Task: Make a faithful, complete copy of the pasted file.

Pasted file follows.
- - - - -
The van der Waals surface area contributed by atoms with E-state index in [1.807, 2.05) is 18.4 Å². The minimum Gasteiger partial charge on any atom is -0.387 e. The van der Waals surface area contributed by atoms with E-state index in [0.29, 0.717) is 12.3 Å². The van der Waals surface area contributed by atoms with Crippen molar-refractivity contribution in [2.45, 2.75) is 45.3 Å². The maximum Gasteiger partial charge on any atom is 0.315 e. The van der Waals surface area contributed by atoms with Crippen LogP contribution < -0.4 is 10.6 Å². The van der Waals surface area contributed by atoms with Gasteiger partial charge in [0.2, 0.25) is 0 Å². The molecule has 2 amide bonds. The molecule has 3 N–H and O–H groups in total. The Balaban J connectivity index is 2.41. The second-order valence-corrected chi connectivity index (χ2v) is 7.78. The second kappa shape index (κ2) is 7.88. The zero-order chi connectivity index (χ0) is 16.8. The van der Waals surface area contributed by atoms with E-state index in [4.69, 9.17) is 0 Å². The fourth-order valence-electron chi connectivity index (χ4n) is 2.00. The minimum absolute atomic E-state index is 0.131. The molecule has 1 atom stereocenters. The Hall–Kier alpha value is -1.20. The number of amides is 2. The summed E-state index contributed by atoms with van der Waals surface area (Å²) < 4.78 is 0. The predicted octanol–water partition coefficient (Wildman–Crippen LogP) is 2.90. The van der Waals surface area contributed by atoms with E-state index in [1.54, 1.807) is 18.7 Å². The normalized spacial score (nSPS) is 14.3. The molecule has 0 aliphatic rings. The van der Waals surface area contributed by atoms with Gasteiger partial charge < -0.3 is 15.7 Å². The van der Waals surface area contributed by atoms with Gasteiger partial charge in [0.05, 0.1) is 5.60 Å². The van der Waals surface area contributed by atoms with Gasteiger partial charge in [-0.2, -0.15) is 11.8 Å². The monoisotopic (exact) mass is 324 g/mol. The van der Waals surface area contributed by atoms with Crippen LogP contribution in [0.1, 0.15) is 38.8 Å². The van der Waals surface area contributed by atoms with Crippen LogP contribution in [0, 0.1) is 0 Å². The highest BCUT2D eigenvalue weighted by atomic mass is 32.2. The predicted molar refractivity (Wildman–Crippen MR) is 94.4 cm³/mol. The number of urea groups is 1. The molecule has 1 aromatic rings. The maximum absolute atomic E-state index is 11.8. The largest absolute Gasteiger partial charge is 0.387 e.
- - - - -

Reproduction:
The van der Waals surface area contributed by atoms with E-state index in [1.807, 2.05) is 18.4 Å². The minimum Gasteiger partial charge on any atom is -0.387 e. The van der Waals surface area contributed by atoms with E-state index in [0.29, 0.717) is 12.3 Å². The van der Waals surface area contributed by atoms with Crippen molar-refractivity contribution in [2.45, 2.75) is 45.3 Å². The maximum Gasteiger partial charge on any atom is 0.315 e. The van der Waals surface area contributed by atoms with Crippen LogP contribution < -0.4 is 10.6 Å². The van der Waals surface area contributed by atoms with Gasteiger partial charge in [0.2, 0.25) is 0 Å². The molecule has 2 amide bonds. The molecule has 3 N–H and O–H groups in total. The Balaban J connectivity index is 2.41. The second-order valence-corrected chi connectivity index (χ2v) is 7.78. The second kappa shape index (κ2) is 7.88. The zero-order chi connectivity index (χ0) is 16.8. The van der Waals surface area contributed by atoms with E-state index in [4.69, 9.17) is 0 Å². The fourth-order valence-electron chi connectivity index (χ4n) is 2.00. The minimum absolute atomic E-state index is 0.131. The molecule has 1 atom stereocenters. The Hall–Kier alpha value is -1.20. The number of amides is 2. The summed E-state index contributed by atoms with van der Waals surface area (Å²) < 4.78 is 0. The predicted octanol–water partition coefficient (Wildman–Crippen LogP) is 2.90. The van der Waals surface area contributed by atoms with E-state index in [1.54, 1.807) is 18.7 Å². The normalized spacial score (nSPS) is 14.3. The molecule has 0 aliphatic rings. The van der Waals surface area contributed by atoms with Gasteiger partial charge < -0.3 is 15.7 Å². The van der Waals surface area contributed by atoms with Gasteiger partial charge in [0.05, 0.1) is 5.60 Å². The van der Waals surface area contributed by atoms with Gasteiger partial charge in [-0.2, -0.15) is 11.8 Å². The monoisotopic (exact) mass is 324 g/mol. The van der Waals surface area contributed by atoms with Crippen LogP contribution in [0.1, 0.15) is 38.8 Å². The van der Waals surface area contributed by atoms with Crippen LogP contribution in [0, 0.1) is 0 Å². The highest BCUT2D eigenvalue weighted by atomic mass is 32.2. The predicted molar refractivity (Wildman–Crippen MR) is 94.4 cm³/mol. The number of urea groups is 1. The molecule has 1 aromatic rings. The maximum absolute atomic E-state index is 11.8. The largest absolute Gasteiger partial charge is 0.387 e.